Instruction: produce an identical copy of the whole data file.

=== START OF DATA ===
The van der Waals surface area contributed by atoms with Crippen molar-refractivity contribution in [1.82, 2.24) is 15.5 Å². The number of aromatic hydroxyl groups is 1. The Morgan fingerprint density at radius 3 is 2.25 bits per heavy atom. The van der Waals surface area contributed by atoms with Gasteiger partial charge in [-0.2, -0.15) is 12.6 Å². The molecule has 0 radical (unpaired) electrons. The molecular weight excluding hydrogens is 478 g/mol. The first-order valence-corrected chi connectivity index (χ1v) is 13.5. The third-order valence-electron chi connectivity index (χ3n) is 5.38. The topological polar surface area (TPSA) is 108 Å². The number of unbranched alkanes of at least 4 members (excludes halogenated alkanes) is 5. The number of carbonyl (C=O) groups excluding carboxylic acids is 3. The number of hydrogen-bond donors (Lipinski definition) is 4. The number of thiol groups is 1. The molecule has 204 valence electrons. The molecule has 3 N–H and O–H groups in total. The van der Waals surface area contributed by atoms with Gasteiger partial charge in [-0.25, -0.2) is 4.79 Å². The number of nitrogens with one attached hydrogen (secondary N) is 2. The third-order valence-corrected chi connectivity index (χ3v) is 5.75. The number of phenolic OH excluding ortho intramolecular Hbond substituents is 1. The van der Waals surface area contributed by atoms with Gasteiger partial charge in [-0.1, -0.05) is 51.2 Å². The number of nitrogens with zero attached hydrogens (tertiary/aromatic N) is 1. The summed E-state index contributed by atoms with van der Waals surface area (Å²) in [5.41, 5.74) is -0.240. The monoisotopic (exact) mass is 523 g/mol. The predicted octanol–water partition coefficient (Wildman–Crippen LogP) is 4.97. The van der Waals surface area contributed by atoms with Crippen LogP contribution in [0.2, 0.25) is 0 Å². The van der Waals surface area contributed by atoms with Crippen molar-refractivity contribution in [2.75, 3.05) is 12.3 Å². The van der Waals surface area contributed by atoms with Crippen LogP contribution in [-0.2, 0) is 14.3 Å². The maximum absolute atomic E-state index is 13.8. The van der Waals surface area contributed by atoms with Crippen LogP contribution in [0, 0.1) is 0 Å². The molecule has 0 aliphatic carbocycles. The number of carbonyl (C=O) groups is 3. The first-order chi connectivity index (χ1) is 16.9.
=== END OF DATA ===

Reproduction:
The van der Waals surface area contributed by atoms with Crippen molar-refractivity contribution in [1.82, 2.24) is 15.5 Å². The number of aromatic hydroxyl groups is 1. The Morgan fingerprint density at radius 3 is 2.25 bits per heavy atom. The van der Waals surface area contributed by atoms with Gasteiger partial charge in [-0.2, -0.15) is 12.6 Å². The molecule has 0 radical (unpaired) electrons. The molecular weight excluding hydrogens is 478 g/mol. The first-order valence-corrected chi connectivity index (χ1v) is 13.5. The third-order valence-electron chi connectivity index (χ3n) is 5.38. The topological polar surface area (TPSA) is 108 Å². The number of unbranched alkanes of at least 4 members (excludes halogenated alkanes) is 5. The number of carbonyl (C=O) groups excluding carboxylic acids is 3. The number of hydrogen-bond donors (Lipinski definition) is 4. The number of thiol groups is 1. The molecule has 204 valence electrons. The molecule has 3 N–H and O–H groups in total. The van der Waals surface area contributed by atoms with Gasteiger partial charge in [-0.25, -0.2) is 4.79 Å². The number of nitrogens with one attached hydrogen (secondary N) is 2. The third-order valence-corrected chi connectivity index (χ3v) is 5.75. The number of phenolic OH excluding ortho intramolecular Hbond substituents is 1. The van der Waals surface area contributed by atoms with Gasteiger partial charge in [-0.1, -0.05) is 51.2 Å². The number of nitrogens with zero attached hydrogens (tertiary/aromatic N) is 1. The summed E-state index contributed by atoms with van der Waals surface area (Å²) in [5.41, 5.74) is -0.240. The monoisotopic (exact) mass is 523 g/mol. The predicted octanol–water partition coefficient (Wildman–Crippen LogP) is 4.97. The van der Waals surface area contributed by atoms with Crippen LogP contribution in [0.2, 0.25) is 0 Å². The van der Waals surface area contributed by atoms with Crippen molar-refractivity contribution in [2.75, 3.05) is 12.3 Å². The van der Waals surface area contributed by atoms with Crippen LogP contribution in [-0.2, 0) is 14.3 Å². The maximum absolute atomic E-state index is 13.8. The van der Waals surface area contributed by atoms with Crippen LogP contribution in [0, 0.1) is 0 Å². The molecule has 0 aliphatic carbocycles. The number of carbonyl (C=O) groups is 3. The first-order chi connectivity index (χ1) is 16.9.